Log Gaussian Cox processes and spatially aggregated disease incidence data

Ye Li*, Patrick Brown, Dionne C. Gesink, Håvard Rue

*Corresponding author for this work

Research output: Contribution to journalArticlepeer-review

37 Scopus citations


This article presents a methodology for modeling aggregated disease incidence data with the spatially continuous log-Gaussian Cox process. Statistical models for spatially aggregated disease incidence data usually assign the same relative risk to all individuals in the same reporting region (census areas or postal regions). A further assumption that the relative risks in two regions are independent given their neighbor's risks (the Markov assumption) makes the commonly used Besag-York-Mollié model computationally simple. The continuous model proposed here uses a data augmentation step to sample from the posterior distribution of the exact locations at each step of an Markov chain Monte Carlo algorithm, and models the exact locations with an log-Gaussian Cox process. A simulation study shows the log-Gaussian Cox process model consistently outperforming the Besag-York-Mollié model. The method is illustrated by making inference on the spatial distribution of syphilis risk in North Carolina. The effect of several known social risk factors are estimated, and areas with risk well in excess of that expected given these risk factors are identified.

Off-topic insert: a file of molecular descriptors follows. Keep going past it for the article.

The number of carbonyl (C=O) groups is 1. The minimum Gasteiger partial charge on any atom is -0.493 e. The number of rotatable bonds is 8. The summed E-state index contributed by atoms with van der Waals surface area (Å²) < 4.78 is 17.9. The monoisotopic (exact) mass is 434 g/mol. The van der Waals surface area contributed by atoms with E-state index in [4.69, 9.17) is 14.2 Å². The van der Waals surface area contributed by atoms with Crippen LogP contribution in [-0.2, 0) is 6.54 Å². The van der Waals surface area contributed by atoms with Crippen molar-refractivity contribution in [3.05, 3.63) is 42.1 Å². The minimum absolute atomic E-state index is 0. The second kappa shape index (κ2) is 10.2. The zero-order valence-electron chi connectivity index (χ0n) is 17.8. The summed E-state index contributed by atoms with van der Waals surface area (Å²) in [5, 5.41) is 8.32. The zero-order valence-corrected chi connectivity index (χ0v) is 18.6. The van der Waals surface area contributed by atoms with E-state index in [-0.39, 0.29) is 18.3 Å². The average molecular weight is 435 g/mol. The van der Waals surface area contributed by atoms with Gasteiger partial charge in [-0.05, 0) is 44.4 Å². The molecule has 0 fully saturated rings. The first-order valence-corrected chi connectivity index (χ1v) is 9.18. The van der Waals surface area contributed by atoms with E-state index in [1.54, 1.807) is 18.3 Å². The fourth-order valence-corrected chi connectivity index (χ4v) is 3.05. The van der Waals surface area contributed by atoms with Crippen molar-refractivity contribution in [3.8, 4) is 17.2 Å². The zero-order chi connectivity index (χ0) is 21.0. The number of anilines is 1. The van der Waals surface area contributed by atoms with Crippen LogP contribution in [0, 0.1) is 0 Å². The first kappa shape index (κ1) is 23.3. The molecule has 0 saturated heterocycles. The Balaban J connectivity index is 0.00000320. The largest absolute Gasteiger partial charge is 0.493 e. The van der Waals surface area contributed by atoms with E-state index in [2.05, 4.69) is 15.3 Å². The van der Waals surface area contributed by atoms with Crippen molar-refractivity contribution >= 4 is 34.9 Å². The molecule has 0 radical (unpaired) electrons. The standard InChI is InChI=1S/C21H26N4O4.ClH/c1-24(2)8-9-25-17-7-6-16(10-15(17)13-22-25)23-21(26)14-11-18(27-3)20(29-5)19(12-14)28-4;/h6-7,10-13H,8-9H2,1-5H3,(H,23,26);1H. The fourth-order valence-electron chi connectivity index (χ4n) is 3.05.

Original languageEnglish (US)
Pages (from-to)479-507
Number of pages29
JournalStatistical Methods in Medical Research
Issue number5
StatePublished - Oct 2012
Externally publishedYes

Bibliographical note

Funding Information:
This work was supported by a Natural Sciences and Engineering Research Council of Canada (NSERC) PGS II grant awarded to Ye Li, an NSERC discovery grant awarded to Patrick Brown, and a National Institute of Allergy and Infectious Diseases (grant R01 AI067913).


  • Geostatistics
  • Markov random field
  • data augmentation
  • disease mapping

ASJC Scopus subject areas

  • Epidemiology
  • Statistics and Probability
  • Health Information Management


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